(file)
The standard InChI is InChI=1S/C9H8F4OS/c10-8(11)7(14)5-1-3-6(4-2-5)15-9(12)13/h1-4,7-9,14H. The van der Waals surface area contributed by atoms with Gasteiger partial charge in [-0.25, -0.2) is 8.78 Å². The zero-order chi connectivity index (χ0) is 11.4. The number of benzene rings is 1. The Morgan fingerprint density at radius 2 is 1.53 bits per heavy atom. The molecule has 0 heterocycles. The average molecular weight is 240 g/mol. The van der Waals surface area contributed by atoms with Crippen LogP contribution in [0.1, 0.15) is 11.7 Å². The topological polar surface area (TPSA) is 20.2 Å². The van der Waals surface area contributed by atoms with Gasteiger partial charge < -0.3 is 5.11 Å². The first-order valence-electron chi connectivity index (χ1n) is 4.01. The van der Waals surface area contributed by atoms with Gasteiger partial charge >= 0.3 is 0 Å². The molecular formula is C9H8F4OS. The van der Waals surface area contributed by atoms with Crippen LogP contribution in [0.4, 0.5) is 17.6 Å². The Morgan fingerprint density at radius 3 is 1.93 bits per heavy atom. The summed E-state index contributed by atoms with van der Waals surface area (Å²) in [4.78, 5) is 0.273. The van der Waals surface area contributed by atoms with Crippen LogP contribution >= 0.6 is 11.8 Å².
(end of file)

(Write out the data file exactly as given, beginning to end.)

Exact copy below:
The standard InChI is InChI=1S/C9H8F4OS/c10-8(11)7(14)5-1-3-6(4-2-5)15-9(12)13/h1-4,7-9,14H. The van der Waals surface area contributed by atoms with Gasteiger partial charge in [-0.25, -0.2) is 8.78 Å². The zero-order chi connectivity index (χ0) is 11.4. The number of benzene rings is 1. The Morgan fingerprint density at radius 2 is 1.53 bits per heavy atom. The molecule has 0 heterocycles. The average molecular weight is 240 g/mol. The van der Waals surface area contributed by atoms with Crippen LogP contribution in [0.1, 0.15) is 11.7 Å². The topological polar surface area (TPSA) is 20.2 Å². The van der Waals surface area contributed by atoms with Gasteiger partial charge < -0.3 is 5.11 Å². The first-order valence-electron chi connectivity index (χ1n) is 4.01. The van der Waals surface area contributed by atoms with Gasteiger partial charge >= 0.3 is 0 Å². The molecular formula is C9H8F4OS. The van der Waals surface area contributed by atoms with Crippen LogP contribution in [0.4, 0.5) is 17.6 Å². The Morgan fingerprint density at radius 3 is 1.93 bits per heavy atom. The summed E-state index contributed by atoms with van der Waals surface area (Å²) in [4.78, 5) is 0.273. The van der Waals surface area contributed by atoms with Crippen LogP contribution >= 0.6 is 11.8 Å².